This contribution is available in: Deutsch
by Mark Münzel
The baskets rebelled: “‘Humans deal with us very poorly. When they no longer need us, they throw us away. Animals step all over us, the pigs and dogs. Then they throw us in the fire and burn us. I propose that we hide from the humans.’ […] They emptied themselves and left the house. After a time, the woman of the house came from the plantation with manioc and bananas. The baskets had not moved far away. They heard how the woman said, ‘Who took away my baskets? Where should I store everything?’ The baskets laughed, but then they returned, because the disorder in the house was too great without them. ‘And who threw away everything that was in you?’ asked the woman. ‘We did it, and it was right,’ said the baskets.”
This is how the Tacana in eastern Bolivia call for respect for objects. “The earthenware jugs were especially evil. They ate the people. Even today, the bones of the eaten people can be found in the large vessels deep in the earth.” And the consequence? “The people, too, rose up against each other and wanted to kill and eat each other.” (Source references in the endnotes, here endnote.) Is this what is currently happening in Berlin?
But sometimes objects expose a remnant of attentiveness in us. In a play by Colette (1925, Music by Ravel), a child torments animals, pushes over a grandfather clock, tears the wallpaper from the wall, and smashes porcelain. Objects and animals retaliate. In the scuffle, a squirrel is injured. And then the naughty child feels remorse and bandages the paw of the injured creature. When the objects and animals see that, they bring the child back to its mama.
Ravel implements this story by having each animal appear with its own respective musical style. If he had set the discussion about the Humboldt Forum to music, he might have used proud fanfares for the hymns praising some museum or other as a model. In the mythical Africa of Frazer and Frobenius, songs of praise are sung for the young successor after the murder of the old king. In German museums, fanfares praise the new Director (or “Artistic Director”) with his new concept as the beginning of a new era – preferably with the good old rhetorical figure: fresh wind against old dust in the showcases. But since the concept of the savior Humboldt Forum is still vague, the paeans refer in part only quite generally to the savior, but in part also to new concepts in other museums or to discussions of new concepts. And Berlin can live with cloudy projects: “Everyone walks around and is full of big projects and plans really big things,” Tucholsky already observed in 1920 and quoted Kipling on the monkeys: “They boast and chatter and pretend that they are a great people about to do great affairs.”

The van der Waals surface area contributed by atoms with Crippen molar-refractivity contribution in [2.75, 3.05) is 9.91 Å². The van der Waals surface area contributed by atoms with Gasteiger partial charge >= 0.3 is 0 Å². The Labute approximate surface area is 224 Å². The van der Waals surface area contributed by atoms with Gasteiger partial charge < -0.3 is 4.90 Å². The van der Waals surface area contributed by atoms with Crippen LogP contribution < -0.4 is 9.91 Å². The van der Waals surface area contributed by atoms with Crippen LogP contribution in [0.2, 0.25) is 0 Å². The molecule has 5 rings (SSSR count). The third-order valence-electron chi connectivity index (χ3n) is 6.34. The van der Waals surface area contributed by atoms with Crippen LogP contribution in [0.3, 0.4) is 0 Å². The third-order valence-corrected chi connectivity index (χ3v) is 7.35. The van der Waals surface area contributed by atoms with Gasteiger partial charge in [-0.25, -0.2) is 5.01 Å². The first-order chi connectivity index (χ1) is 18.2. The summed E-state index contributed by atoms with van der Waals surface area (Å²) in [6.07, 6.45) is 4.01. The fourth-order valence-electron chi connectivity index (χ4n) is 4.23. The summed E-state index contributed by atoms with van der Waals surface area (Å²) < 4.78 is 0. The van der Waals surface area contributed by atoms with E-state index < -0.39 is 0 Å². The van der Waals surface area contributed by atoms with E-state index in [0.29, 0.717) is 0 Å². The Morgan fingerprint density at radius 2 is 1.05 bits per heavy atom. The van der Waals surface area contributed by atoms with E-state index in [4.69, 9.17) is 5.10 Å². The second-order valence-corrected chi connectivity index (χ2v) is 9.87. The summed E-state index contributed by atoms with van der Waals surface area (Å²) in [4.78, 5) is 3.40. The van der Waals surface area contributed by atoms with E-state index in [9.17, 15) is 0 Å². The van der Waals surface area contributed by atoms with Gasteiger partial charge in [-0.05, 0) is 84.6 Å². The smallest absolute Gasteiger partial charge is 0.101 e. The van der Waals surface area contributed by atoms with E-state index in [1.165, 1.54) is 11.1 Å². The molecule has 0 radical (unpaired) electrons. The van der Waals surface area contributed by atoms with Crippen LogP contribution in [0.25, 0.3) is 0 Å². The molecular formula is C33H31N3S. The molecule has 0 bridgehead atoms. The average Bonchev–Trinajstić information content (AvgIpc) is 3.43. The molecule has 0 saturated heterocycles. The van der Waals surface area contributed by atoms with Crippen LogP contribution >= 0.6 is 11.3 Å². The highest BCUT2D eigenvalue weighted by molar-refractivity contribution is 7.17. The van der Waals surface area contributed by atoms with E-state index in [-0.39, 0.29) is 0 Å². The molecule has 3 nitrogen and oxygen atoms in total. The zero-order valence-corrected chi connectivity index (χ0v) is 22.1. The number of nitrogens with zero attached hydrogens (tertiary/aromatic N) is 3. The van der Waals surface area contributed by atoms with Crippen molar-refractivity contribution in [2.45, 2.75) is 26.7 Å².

The debate is predominantly postcolonial, which is no longer so new. And if the rule is true that an approach that is applied to everything and anything has entered its last phase, then what A.E. Jensen wrote is valid again here: “When the light of an idea is extinguished, then the formations that originally belong to it are dissolved from the context and are extinguished or remain as individual and separate phenomena.” Erhard In the discussion about the Humboldt Forum, Erhard Schüttpelz takes a similar view of the “sunken cultural good of ‘writing culture’” (this blog 17 Oct. ’17) – “sunken cultural good” is a term from German ethnology (Volkskunde) for relics of forgotten contexts that have fossilized as folklore, quotations of quotations.
The victory of the new concept museum over the old ethnological museum is morally underpinned by the criticism of the latter’s art theft. The robbery occurred in the colonial era, and the ethnologist Michel Leiris already criticized it at that time (on this, see Hans-Jürgen Heinrichs, F.A.Z. 22 Dec. ’17); but for decades now today’s ethnological museums have worked cooperatively together with the descendants of the robbed or simply with the researched people, like (to mention only Martin Porr’s example, blog 28 Nov. ’17) between museums in Berlin and Frankfurt, the Frobenius Institute, and the institutions of Australian Aborigines. But that is dull, if only because museums speak with indigenous people about old objects – instead of repeating old concepts.
Objects are dull. So it is not even asked what a museum begins its planning with: what objects do I find there, and what potential is in them? In Berlin, that would have been easy to find out, because the Ethnological Museum has published numerous catalogs with descriptions of objects and their backgrounds and has posted an initially small, but growing number of its objects in the Internet with their photos and brief descriptions. This would enable planning – but that would mean looking at objects, rather than concepts about society, about history, about everything and anything. Most of the discussants are proper Neo-Platonists for whom the thing is impure and earthly and only the idea points the way to heavenly glory. And so they keep on conceiving without even a fleeting look at the objects. After all, the artifacts don’t even come from Prussia. To understand them, one would have to delve into a background other than the Christian-Western one.